His direct access to stars like Pamela Anderson, Sharon Stone, Courtney Love and Sean Penn was astounding, but even more remarkable was Tom Kummer’s talent for getting them to open up and reveal their deepest selves. That was before he crashed and burned because of a trifle called “the truth”. By MANDY DE WAAL.
Not quite Hunter S Thompson, Kummer was more James Frey with a smattering of Howard Stern, which only enhanced his status as a legendary LA correspondent for Europe’s top magazines. In Europe in the nineties journalists struggled to get direct access to Hollywood stars and a lot of German and Swiss media rehashed interviews with US celebrity glossies to feed the hunger for the most intimate of news about movie headliners. In that world, Tom Kummer was a prodigy.
He had spoken to Pamela Anderson about “Neuromancer”, that cyberpunk novel written by William Gibson about the ultimate hack. In his interview with Mike Tyson, the ferocious heavyweight boxer had quoted Nietzsche. Who knew Tyson could pontificate on a philosopher whose work would change the way society thought about existentialism and nihilism?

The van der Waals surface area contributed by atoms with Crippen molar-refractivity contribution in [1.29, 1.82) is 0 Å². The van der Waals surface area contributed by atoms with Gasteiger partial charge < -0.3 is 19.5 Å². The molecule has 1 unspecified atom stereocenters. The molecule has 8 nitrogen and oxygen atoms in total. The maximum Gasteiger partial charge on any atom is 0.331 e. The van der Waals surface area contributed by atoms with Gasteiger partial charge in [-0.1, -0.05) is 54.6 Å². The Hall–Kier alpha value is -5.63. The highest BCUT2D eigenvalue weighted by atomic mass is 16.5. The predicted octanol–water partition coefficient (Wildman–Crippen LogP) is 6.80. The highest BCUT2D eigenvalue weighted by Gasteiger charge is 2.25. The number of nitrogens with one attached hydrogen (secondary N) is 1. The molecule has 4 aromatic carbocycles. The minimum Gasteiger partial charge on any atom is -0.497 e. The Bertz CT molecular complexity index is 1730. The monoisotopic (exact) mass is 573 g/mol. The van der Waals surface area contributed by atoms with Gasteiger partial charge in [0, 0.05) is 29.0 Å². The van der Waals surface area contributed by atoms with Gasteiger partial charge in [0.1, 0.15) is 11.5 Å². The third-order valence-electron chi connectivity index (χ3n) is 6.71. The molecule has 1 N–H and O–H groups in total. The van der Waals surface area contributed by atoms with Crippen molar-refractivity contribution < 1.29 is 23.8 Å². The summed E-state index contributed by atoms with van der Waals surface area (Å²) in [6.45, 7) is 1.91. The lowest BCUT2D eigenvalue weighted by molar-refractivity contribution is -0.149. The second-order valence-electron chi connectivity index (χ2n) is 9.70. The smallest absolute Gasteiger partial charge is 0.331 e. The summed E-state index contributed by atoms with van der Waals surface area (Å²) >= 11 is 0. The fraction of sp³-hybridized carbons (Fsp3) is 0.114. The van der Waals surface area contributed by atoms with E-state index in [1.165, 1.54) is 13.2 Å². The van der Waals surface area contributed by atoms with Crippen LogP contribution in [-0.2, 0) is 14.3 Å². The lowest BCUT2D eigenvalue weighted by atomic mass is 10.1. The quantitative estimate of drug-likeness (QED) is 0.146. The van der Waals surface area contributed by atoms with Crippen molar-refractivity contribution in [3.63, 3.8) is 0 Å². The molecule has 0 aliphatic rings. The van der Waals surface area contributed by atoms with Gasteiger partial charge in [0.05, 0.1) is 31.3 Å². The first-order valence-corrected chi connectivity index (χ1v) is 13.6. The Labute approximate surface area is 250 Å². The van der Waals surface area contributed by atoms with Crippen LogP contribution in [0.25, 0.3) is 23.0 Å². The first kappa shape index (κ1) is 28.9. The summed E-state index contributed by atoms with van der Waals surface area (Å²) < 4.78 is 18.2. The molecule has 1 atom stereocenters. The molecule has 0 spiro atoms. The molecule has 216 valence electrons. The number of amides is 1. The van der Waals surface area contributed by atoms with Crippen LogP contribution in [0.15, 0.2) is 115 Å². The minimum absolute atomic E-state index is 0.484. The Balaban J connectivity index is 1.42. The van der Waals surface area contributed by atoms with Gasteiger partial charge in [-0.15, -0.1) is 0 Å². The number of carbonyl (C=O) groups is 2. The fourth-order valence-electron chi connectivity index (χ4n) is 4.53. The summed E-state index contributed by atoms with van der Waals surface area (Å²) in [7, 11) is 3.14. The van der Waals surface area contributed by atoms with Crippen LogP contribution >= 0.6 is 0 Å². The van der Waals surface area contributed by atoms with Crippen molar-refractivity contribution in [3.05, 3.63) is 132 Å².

Predictably, Kummer’s piece on Courtney Love included talk about genitalia and breasts, but it was the fact that he coaxed her into opening up about joyless sex and disillusionment that saw the journalist’s work published in top German magazines like Der Spiegel.
The Guardian reported that Kummer revealed never-before-seen depth in Bruce Willis who said of himself: “I understood pretty early on that we do not advance through morality, but immorality, vices, cynicism.”
Watch the trailer of “Bad Boy Kummer” (in German)
Kummer’s face-to-face interviews with mega-stars like Sharon Stone, Sean Penn, Kim Basinger and Christina Ricci were revelatory to the point of being almost too good to be true. When Tyson told Kummer he had eaten cockroaches in prison as a source of protein it was beyond sensational – it was unbelievable. That was because Kummer had made that all up.